- The Washington Times - Sunday, August 19, 2007

Common Sense Media, a nonprofit group dedicated to improving the entertainment lives of families, provides reviews of the latest movies from a parenting perspective. For more reviews, click on www.commonsensemedia.org.

‘The Invasion’

Rating: PG-13

Common Sense Media: Pause. For ages 13 and older.

..(out of five stars)

Running time: 93 minutes

Common Sense review: Bent over his microscope, Dr. Stephen Galeano (Jeffrey Wright) isn’t a likely action-movie hero. Neither are his cohorts, Washington, D.C., psychiatrist Carol Bennell (Nicole Kidman) and her colleague, Ben (Daniel Craig).

Nevertheless, even if the doctors don’t crash cars or shoot villains with panache, they do suggest the thematic shift in this fourth film version of Jack Finney’s 1955 novel. The alien-engineered change that threatens humans is no longer a matter of pods that enclose victims while they sleep, but a “highly resilient” viruslike organism.”

The change suits our times. Following a space shuttle disaster that leaves fiery debris and ominous goo all over the crash site, the Centers for Disease Control and Prevention declares a “flu” epidemic and encourages people to line up for “inoculations.” Carol and company start to suspect that the shots actually are turning people into aliens, and they begin searching for an antidote. Their quest is made more urgent by the fact that Carol’s ex, Tucker (Jeremy Northam) has spit on her. He’s a CDC official who was afflicted with gooey fingers early in the film. If she falls asleep, she will change, too.

Tucker also tries to infect their young son, Oliver (Jackson Bond), insisting that it’s for the boy’s good to be part of “our world,” where everyone feels peaceful and “the same.” As Tucker puts it, this conformity by force isn’t so different from the pills Carol prescribes for her unhappy patients: Everyone just wants to “feel better.”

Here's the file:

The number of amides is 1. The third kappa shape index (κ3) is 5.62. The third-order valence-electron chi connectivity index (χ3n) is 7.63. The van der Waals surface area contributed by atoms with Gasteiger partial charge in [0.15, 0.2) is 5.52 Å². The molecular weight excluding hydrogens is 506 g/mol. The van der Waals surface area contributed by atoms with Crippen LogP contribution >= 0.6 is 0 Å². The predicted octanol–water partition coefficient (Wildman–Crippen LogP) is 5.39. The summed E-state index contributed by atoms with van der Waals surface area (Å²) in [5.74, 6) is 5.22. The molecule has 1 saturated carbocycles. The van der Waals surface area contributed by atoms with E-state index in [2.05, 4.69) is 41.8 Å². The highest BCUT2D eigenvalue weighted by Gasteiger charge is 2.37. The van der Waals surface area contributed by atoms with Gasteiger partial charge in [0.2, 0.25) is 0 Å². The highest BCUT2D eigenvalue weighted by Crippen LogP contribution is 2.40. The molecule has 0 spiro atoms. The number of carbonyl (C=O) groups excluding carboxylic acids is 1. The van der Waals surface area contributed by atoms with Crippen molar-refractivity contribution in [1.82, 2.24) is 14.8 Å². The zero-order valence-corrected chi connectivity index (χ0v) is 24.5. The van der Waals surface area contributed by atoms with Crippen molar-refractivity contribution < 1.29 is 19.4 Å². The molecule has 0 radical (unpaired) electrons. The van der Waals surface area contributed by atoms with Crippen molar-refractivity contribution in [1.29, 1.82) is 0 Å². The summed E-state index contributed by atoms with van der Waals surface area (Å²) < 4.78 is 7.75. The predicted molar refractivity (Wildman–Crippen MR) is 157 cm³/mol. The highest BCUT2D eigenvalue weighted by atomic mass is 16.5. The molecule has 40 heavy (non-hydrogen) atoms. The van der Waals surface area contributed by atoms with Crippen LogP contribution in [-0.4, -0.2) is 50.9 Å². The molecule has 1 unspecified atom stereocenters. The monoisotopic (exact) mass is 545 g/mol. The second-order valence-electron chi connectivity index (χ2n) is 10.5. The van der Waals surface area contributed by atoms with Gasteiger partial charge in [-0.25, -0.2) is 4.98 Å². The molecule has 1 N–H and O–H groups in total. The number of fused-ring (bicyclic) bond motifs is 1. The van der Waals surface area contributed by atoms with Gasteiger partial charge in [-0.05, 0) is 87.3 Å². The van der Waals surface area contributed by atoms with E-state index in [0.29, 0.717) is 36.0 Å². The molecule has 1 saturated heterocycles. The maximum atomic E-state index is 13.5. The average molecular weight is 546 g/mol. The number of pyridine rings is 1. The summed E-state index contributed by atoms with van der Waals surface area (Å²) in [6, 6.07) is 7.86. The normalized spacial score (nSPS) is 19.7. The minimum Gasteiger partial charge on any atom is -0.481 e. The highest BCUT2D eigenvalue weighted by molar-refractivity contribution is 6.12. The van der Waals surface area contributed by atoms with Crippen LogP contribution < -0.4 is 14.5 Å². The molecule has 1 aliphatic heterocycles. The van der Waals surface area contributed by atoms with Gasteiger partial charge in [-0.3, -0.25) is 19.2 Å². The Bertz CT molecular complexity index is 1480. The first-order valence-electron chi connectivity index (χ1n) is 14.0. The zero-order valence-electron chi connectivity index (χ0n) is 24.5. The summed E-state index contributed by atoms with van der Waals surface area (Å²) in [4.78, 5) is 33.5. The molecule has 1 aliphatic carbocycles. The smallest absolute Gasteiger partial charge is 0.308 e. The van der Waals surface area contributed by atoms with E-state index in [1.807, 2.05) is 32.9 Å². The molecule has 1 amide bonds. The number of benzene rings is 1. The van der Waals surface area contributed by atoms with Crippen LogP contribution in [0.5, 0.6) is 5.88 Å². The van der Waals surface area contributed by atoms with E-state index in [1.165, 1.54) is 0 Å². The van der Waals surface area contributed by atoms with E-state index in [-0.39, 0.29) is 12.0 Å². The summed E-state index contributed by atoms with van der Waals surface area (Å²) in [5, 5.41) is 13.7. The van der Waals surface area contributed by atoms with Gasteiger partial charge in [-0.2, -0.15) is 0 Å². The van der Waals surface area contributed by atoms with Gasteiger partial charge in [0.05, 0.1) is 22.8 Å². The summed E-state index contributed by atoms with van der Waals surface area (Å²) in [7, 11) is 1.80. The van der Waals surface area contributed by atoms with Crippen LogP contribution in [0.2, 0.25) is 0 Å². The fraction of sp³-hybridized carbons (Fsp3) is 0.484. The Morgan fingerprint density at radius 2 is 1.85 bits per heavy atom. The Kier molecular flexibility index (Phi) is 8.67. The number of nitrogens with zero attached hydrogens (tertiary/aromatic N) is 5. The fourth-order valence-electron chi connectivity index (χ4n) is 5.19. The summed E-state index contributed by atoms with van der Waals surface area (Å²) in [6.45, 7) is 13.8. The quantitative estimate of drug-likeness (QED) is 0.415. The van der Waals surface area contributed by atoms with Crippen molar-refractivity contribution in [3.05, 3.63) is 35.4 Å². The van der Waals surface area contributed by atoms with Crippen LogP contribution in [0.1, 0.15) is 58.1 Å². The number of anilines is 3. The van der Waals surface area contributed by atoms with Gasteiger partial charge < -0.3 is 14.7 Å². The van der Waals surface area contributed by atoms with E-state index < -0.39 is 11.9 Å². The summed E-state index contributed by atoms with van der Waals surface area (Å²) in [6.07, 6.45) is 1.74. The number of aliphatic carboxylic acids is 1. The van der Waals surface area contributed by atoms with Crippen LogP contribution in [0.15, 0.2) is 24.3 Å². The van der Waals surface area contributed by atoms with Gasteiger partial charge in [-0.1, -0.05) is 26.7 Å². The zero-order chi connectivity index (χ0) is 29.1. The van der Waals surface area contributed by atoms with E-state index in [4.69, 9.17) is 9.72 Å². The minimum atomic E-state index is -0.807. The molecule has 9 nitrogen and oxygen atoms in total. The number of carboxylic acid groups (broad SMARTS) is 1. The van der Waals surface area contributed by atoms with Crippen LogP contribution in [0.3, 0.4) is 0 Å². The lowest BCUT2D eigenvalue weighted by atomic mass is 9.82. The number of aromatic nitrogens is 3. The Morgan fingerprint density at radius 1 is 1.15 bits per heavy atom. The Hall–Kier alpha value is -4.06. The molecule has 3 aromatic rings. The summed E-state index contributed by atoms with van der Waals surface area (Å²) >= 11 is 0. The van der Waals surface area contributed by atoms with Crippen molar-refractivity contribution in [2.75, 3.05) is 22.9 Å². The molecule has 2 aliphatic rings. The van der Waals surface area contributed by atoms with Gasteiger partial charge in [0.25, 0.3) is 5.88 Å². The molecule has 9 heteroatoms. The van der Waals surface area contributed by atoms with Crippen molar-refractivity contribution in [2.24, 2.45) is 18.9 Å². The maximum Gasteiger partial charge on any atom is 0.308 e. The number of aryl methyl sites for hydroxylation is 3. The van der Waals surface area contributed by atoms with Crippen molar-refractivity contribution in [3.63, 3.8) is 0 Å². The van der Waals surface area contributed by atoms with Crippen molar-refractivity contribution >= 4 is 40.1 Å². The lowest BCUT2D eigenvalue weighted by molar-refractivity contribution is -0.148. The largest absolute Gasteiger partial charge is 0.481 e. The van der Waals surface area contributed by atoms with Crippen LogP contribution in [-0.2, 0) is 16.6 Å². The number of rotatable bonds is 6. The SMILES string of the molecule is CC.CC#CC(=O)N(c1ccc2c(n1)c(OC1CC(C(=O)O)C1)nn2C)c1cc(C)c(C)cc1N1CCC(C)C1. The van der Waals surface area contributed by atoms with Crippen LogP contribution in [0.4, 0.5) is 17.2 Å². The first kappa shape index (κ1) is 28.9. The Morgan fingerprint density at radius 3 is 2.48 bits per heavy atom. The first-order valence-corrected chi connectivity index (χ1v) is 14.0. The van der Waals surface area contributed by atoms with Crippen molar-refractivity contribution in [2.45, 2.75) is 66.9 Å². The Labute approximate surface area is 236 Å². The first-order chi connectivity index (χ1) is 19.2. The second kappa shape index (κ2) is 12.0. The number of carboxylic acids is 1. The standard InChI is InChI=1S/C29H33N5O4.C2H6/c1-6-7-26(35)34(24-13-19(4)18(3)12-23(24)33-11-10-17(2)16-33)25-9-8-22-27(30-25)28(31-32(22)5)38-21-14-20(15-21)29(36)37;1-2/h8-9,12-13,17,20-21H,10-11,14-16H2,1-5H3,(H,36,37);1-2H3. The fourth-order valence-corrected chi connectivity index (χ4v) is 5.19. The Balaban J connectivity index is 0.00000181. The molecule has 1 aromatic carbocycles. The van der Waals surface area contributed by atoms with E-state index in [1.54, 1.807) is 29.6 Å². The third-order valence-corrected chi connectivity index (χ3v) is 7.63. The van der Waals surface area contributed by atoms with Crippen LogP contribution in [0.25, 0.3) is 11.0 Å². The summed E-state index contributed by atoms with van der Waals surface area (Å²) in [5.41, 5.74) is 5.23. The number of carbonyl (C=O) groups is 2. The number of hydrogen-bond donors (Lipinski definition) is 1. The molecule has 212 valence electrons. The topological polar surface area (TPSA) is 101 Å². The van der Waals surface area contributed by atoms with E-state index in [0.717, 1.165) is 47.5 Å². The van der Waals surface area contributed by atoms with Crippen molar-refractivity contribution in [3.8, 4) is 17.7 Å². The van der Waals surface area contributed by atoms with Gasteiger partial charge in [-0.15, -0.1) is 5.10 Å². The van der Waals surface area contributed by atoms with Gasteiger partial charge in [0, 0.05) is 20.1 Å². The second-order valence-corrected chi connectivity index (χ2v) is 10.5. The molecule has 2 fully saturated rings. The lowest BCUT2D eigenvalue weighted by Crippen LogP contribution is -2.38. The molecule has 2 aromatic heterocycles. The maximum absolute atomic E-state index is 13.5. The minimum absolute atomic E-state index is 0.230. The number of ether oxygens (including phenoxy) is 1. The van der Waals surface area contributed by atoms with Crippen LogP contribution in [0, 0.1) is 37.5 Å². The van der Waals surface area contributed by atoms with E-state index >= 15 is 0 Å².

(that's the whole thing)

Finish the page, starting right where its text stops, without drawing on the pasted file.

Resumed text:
The hitch is that the new world cannot brook difference, so anyone who’s immune to the transition or otherwise resists it is eliminated — brutally. And so the film undergoes its own change, from sharp, paranoid thriller to noisy action flick. Sadly, all this physical commotion eventually prevails over the film’s more complicated questions about fear, independence and social order.

Common Sense note: Parents need to know this film definitely could scare children despite the fact that much of its violence is implied instead of shown. The movie — which is structured to reflect the main character’s disjointed state of mind — cuts back and forth quickly in time in ways that might confuse younger viewers.

Families can talk about the impact of implied violence in scary movies. Are movies scarier when they show violent acts taking place on-screen or when those acts are left to the imagination? Why? Families also can discuss what message the movie is trying to send, if any. Do you think the aliens’ proposed choice — sameness without fighting versus individualism and selfishness accompanied by war and conflict — is meant to reflect any specific issues in today’s society?

Sexual content: Passionate kiss between Carol and Ben. Brief shot of Carol undressing.

Language alert: Language includes infrequent milder expletives.

Violence alert: Much of the movie’s violence is implied, though what is seen can be jarring and even frightening. Standard action-movie violence includes car chases and crashes as well as shootings, foot chases, fights and rough takedowns by police officers.

Drug/alcohol/tobacco alert: Carol downs handfuls of pills to stay awake; she discusses anti-psychotic medications for her patients; people drink champagne, wine and beer at parties.

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